We have a saying in India: Everything will be all right in the end. So if it is not all right, it is not yet the end.” If you've seen the trailer for The Best Exotic Marigold Hotel, you've already heard that line and perhaps chuckled, especially if you've ever vacationed in India. Even so, director John Madden doesn't want you to forget it, repeating the line twice in his new film. Perhaps he did so unwittingly, as it's actually the best critique of his movie; a movie that's muddled, unfunny and contrived, yet manages to pull itself together just enough to warrant an “all right” label.
Based on the 2004 novel by Deborah Moggach, this multiple-character study cobbles together the tales of five elderly British singles and one married couple who have all, somewhat unbelievably, found their way to India, lured by the false advertisements of a supposedly magnificent extended-stay hotel “for the elderly and beautiful.” In reality, the hotel is dilapidated and barely functioning, despite the loving intentions of the manager.
Madden has proved himself a worthy weaver of cinematic tapestries featuring some of the most experienced actors in British cinema, including Judi Dench in Mrs. Brown, Anthony Hopkins in Proof, Tom Wilkinson and Helen Mirren in The Debt, and Dench and Wilkinson again, along with Geoffrey Rush and Colin Firth in Madden's masterpiece, Shakespeare in Love. Sadly, and despite predictably strong performances by Wilkinson and Dench, this project has more in common with the director's 2001 failure, Captain Corelli's Mandolin, which, like Marigold Hotel, had moments of emotional power but almost collapsed under the strain of its ambitions.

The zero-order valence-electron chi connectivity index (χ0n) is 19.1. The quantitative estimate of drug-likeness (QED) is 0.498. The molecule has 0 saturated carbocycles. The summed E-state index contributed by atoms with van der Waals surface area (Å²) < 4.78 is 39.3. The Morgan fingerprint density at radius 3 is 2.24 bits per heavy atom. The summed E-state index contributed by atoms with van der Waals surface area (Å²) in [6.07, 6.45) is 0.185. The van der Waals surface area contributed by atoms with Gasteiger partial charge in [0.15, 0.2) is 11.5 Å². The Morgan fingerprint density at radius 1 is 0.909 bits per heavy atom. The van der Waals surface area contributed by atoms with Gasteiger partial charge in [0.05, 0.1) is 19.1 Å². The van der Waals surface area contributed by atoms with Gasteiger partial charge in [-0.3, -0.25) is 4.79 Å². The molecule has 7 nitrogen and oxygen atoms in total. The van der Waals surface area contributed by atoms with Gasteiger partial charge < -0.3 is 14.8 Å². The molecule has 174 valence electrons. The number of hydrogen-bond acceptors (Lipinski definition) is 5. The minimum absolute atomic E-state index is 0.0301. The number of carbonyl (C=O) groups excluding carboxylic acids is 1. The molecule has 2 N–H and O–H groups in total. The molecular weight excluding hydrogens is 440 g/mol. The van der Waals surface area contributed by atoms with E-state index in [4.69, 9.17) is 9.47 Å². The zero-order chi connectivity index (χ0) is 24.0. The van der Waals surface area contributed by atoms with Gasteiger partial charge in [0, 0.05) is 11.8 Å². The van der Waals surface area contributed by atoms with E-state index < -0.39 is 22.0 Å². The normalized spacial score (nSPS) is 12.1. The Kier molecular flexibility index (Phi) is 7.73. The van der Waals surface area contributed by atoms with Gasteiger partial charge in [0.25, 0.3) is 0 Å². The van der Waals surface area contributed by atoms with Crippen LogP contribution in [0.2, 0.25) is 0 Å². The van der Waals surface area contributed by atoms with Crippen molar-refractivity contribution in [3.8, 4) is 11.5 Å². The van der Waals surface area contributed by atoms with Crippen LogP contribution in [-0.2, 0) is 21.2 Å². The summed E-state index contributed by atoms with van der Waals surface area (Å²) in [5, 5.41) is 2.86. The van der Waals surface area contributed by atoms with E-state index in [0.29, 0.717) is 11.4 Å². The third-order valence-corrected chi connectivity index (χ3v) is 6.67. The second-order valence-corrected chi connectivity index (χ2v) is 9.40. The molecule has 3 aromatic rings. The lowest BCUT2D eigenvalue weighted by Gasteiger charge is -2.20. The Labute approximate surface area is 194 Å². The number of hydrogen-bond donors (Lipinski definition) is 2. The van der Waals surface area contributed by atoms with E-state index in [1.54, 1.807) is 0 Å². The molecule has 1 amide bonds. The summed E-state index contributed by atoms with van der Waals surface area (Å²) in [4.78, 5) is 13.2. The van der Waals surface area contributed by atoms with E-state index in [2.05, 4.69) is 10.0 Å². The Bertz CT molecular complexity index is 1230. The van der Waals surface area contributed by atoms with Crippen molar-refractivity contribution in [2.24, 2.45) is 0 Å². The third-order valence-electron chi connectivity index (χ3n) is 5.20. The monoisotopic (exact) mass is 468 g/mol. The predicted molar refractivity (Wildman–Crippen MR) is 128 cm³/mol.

Mandolin's chief mistake was its casting. (No one really wanted to see Nicolas Cage and Penelope Cruz in a WWII love story.) At least Marigold Hotel gets that mostly right. Wilkinson steals the spotlight as the only character that comes to India with a real purpose. (We're kept in the dark about that purpose for half the film, and for good reason, as it's the best suspense the film can muster.) Most of the rest of the cast, including Maggie Smith as a sour old racist who predictably sees the error of her ways, and Bill Nighy as an unhappily married yet touchingly loyal husband, are solid. It's the script by Ol Parker and direction by Madden that struggle to bring the ensemble piece together in successful, Robert Altman-esque fashion. And although a romantic subplot involving the hotel's manager (Dev Patel of Slumdog Millionaire) adds an interesting cultural subtext, it ultimately muddies the water.
Dench's character summarizes the personal journeys each character has made with the cliché, “The only real failure is the failure to try.” By that definition, Marigold Hotel certainly succeeds, as it tries to be everything to everybody: a comedy, a drama, a touching twilight-of-life tale and even a lesson on the absurdity of racism. It just tries a bit too hard.
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